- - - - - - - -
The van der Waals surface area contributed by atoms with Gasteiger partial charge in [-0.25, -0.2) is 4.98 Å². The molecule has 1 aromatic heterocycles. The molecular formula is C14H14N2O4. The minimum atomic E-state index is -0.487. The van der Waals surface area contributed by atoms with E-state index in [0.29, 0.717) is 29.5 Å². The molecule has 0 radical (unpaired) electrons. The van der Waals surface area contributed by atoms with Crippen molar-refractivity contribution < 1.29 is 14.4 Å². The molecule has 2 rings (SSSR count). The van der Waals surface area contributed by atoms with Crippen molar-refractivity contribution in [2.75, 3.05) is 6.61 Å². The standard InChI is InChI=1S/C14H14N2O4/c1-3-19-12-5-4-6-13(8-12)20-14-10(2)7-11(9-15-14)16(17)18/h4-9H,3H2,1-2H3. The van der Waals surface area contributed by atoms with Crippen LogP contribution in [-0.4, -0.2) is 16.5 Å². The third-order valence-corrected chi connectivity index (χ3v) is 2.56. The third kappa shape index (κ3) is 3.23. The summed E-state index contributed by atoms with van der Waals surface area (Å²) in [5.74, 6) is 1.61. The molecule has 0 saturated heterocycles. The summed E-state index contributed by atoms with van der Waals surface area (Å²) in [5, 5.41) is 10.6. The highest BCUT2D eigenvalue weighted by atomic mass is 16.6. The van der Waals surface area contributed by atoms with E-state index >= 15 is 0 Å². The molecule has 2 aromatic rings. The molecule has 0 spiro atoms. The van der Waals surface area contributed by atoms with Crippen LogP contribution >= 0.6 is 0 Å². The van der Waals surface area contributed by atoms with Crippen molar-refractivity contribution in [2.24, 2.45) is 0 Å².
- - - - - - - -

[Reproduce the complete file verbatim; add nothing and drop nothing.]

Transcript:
The van der Waals surface area contributed by atoms with Gasteiger partial charge in [-0.25, -0.2) is 4.98 Å². The molecule has 1 aromatic heterocycles. The molecular formula is C14H14N2O4. The minimum atomic E-state index is -0.487. The van der Waals surface area contributed by atoms with E-state index in [0.29, 0.717) is 29.5 Å². The molecule has 0 radical (unpaired) electrons. The van der Waals surface area contributed by atoms with Crippen molar-refractivity contribution < 1.29 is 14.4 Å². The molecule has 2 rings (SSSR count). The van der Waals surface area contributed by atoms with Crippen molar-refractivity contribution in [2.75, 3.05) is 6.61 Å². The standard InChI is InChI=1S/C14H14N2O4/c1-3-19-12-5-4-6-13(8-12)20-14-10(2)7-11(9-15-14)16(17)18/h4-9H,3H2,1-2H3. The van der Waals surface area contributed by atoms with Crippen LogP contribution in [-0.4, -0.2) is 16.5 Å². The third-order valence-corrected chi connectivity index (χ3v) is 2.56. The third kappa shape index (κ3) is 3.23. The summed E-state index contributed by atoms with van der Waals surface area (Å²) in [5.74, 6) is 1.61. The molecule has 0 saturated heterocycles. The summed E-state index contributed by atoms with van der Waals surface area (Å²) in [5, 5.41) is 10.6. The highest BCUT2D eigenvalue weighted by atomic mass is 16.6. The van der Waals surface area contributed by atoms with E-state index >= 15 is 0 Å². The molecule has 2 aromatic rings. The molecule has 0 spiro atoms. The van der Waals surface area contributed by atoms with Crippen LogP contribution >= 0.6 is 0 Å². The van der Waals surface area contributed by atoms with Crippen molar-refractivity contribution in [2.24, 2.45) is 0 Å².